To examine factors associated with mindful food parenting practices.
Design, Setting, and Participants
A cross-sectional survey was conducted using a convenience sample of 236 parents of elementary school students primarily consisting of Hispanic and non-Hispanic white children.
Outcome Measures and Analysis
Mindful food parenting practices were assessed using a validated mindful food parenting questionnaire. Other parent food behavior questions included frequencies of involving children in planning, shopping and preparing meals; availability of high-calorie food, fruits and vegetables at home; and frequencies of parent cooking, meal commensality at home, and eating out. Demographic data, such as gender, ethnicity, education, age, place of birth, and language spoken at home, were also obtained. Statistical analysis included Independent t-tests, one-way ANOVA and Spearman’s correlation.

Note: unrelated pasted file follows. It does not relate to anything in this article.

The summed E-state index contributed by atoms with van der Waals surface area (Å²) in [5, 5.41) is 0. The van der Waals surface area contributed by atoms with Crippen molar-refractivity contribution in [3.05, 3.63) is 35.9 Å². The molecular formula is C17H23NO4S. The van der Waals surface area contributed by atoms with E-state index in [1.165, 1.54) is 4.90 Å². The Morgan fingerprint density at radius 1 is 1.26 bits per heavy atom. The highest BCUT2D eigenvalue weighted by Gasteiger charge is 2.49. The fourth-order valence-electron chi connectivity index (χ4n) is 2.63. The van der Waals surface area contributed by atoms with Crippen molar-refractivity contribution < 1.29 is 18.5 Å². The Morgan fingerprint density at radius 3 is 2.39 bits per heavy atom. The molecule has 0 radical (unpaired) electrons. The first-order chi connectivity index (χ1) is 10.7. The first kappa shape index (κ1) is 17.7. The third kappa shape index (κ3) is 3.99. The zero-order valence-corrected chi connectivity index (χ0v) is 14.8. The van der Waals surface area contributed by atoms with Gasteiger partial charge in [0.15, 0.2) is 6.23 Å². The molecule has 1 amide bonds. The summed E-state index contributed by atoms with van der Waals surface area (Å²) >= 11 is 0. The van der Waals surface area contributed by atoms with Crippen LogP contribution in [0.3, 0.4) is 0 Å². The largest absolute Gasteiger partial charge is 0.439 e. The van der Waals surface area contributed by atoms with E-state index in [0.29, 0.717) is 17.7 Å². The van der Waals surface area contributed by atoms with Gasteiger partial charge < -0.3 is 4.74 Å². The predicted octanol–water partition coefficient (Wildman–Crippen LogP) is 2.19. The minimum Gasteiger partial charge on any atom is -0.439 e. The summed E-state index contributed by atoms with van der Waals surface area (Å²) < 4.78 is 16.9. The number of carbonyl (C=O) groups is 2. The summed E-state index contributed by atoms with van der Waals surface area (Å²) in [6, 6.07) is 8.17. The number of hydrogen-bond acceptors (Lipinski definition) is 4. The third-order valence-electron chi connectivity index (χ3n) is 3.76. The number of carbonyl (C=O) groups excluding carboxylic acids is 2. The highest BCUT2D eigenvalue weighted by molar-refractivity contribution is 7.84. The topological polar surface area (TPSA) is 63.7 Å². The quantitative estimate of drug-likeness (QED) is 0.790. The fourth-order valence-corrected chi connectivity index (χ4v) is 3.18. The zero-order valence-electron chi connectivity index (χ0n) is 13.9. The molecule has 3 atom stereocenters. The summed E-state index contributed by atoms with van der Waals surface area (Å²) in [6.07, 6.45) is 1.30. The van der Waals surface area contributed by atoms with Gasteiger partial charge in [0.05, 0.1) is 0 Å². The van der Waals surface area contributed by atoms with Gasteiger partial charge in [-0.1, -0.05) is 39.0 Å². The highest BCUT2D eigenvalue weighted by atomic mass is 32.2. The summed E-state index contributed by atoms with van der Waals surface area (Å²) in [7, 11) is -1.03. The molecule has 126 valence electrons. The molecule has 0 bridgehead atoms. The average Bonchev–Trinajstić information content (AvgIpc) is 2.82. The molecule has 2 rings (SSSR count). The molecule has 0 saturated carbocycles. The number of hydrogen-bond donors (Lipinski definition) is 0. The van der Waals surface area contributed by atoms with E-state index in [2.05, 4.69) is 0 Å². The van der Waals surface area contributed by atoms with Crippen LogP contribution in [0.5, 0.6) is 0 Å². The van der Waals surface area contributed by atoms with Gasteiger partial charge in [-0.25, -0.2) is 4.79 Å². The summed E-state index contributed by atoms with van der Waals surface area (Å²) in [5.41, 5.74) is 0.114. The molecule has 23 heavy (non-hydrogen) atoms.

Mindful food parenting practice scores were significantly higher among participants who were female, born in Mexico, and had some high school or less education. Mindful food parenting practices were significantly associated with fruit availability at home and frequencies of involving children in planning and preparing meals. Frequencies of parent cooking and meal commensality were significantly correlated with mindful parenting practices. The availability of sweets and sugary beverages at home, as well as frequency of eating out, were inversely correlated with mindful food parenting practices.
Conclusions and Implications
Mindful food parenting practices may influence a child’s food environment and eating behaviors at home.
© 2016 Published by Elsevier Inc.